For someone like me who subscribes to tons of feeds, it’s an indispensable tool that gets me in and out quickly so I satisfy my information craving without killing my productivity.
Since Google Reader may be the most popular browser based RSS reader, I assume that a fair number of you are reading this post from Google Reader. To share the wealth, I am providing some useful tips to help you become more productive while reading feeds and therefore avoiding RSS overload.
Google Reader provides an excellent set of keyboard shortcuts which can be easily accessed by pressing Shift + ‘?’ in case you forget them. The simple shortcuts, like ‘j’ / ‘k’ for viewing next / previous item and ‘v’ for checking the original link would save you loads of time.
If you are able to manage the tags feature in Google Reader, it can serve as a huge information resource.
For example, lets say I subscribe to 3 productivity related blogs. I’d tag them as ‘Productivity’ and automatically a folder gets created with that name which will include those 3 blogs. However, if I come across a good post in one of those blogs which I want to save for future reference, I’d assign a separate tag to that post which is different from the names of any folders I’ve created. This way I can easily access that specific post later using the corresponding tag.
Use List View
The default view in Google Reader is the expanded view which shows posts in expanded form. I’d recommend you to immediately switch to the list view which is much better and helps you check feeds faster. In fact, the list view also speeds up Google Reader load times.
Create a Top Priority Folder
A person who doesn’t want to spend the entire day reading feeds always has a top priority folder which houses the blogs he reads most frequently. If you haven’t created such a folder until now, then go ahead and create one for yourself. Check the feeds in this folder everyday and leave the rest for weekends. Trust me, you’d never complain about RSS overload again.
Star Items To Read Later
Like Gmail lets you star emails, Google Reader lets you star articles. You can put this functionality to use when you are in a hurry and would like to read a post later during the day. Hence a single click can help you quickly access the post later when you decide to read it. And yes, make sure you remove the star after you’ve read the post. That would ensure you don’t end up with too many starred items.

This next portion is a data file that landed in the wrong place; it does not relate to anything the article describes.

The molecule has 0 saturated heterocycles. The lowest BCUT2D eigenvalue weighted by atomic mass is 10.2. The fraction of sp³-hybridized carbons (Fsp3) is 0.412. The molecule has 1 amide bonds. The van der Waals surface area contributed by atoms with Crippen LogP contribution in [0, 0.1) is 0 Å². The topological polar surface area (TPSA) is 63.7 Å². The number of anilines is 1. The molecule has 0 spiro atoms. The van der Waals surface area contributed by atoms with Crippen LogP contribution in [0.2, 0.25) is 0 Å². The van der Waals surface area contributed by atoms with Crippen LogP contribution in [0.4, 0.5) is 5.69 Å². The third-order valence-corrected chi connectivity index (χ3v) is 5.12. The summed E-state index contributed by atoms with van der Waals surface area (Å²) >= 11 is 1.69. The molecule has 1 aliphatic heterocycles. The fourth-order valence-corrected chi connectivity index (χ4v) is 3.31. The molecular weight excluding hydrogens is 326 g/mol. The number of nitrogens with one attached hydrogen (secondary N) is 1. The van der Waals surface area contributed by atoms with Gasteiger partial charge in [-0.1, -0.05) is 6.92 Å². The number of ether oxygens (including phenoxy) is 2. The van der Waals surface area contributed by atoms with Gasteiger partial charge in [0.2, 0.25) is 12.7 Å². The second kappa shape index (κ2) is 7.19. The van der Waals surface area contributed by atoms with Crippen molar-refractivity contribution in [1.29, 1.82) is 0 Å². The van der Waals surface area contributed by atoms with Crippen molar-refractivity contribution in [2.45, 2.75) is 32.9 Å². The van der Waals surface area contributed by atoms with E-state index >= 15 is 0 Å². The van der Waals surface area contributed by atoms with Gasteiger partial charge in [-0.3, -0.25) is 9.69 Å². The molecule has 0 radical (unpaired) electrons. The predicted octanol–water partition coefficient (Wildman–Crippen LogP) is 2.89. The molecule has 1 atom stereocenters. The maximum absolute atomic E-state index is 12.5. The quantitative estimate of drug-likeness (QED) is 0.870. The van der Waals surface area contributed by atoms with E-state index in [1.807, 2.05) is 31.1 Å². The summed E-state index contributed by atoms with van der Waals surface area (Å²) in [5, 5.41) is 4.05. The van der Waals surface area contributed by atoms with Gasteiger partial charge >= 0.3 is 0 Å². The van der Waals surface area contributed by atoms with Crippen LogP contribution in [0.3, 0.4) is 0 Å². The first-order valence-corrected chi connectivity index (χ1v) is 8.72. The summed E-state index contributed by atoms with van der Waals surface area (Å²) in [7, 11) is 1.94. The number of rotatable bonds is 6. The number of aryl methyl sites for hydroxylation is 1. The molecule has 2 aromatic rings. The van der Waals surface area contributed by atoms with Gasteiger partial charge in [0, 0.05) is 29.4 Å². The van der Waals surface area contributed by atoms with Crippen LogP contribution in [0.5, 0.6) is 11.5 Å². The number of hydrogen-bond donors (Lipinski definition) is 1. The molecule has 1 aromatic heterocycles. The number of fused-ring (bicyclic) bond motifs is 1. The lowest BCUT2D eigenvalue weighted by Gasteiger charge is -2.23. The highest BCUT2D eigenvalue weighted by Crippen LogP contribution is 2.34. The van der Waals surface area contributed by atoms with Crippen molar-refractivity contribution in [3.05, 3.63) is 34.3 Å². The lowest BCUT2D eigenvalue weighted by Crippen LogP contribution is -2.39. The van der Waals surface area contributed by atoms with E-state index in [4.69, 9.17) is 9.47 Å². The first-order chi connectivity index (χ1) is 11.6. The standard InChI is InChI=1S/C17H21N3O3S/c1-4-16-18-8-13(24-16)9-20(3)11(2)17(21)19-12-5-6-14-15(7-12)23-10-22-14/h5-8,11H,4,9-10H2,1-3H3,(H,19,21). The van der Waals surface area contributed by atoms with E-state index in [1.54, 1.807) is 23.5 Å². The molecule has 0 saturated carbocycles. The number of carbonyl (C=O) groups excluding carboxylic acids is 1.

Remember the Milk (RTM) is an awesome task management application and Lifehacker mentions how you can integrate it with your Google Reader account. This could help you easily create to-do lists or reminders from something you just read.
Use Better GReader
Better GReader is a Firefox extension created by Lifehacker’s editor Gina Trapani. It adds many features to Google Reader but if you were to ask how it makes you productive, I’d tell you about the preview item feature. This feature lets you view a blog post in its original form within Google Reader and you can add a comment to that post without leaving Google Reader’s interface.
We know about Google Reader’s search function but most of us don’t bother to check the drop down menu which gives you many search options such as: searching read items, starred items and searching items within specific tags. If we utilize these options, we can easily find what we are looking for in Google Reader.
Use AideRSS to Filter Feeds
AideRSS is a cool tool which allows you to filter feeds and sort them in accordance with their ranks. The ranks are assigned using the PostRank technology and other statistics which this tool considers useful.
Analyze Using Trends
The trends feature in Google Reader is an excellent way to analyze your feed reading habits. Here is an article which shows how you can manage RSS overload using trends in Google Reader.
|Written on 11/14/2008 by Abhijeet Mukherjee. You can catch him at Jeet Blog where he blogs about different Web 2.0 apps a nd online tools and how they can help you become more productive.||Photo Credit: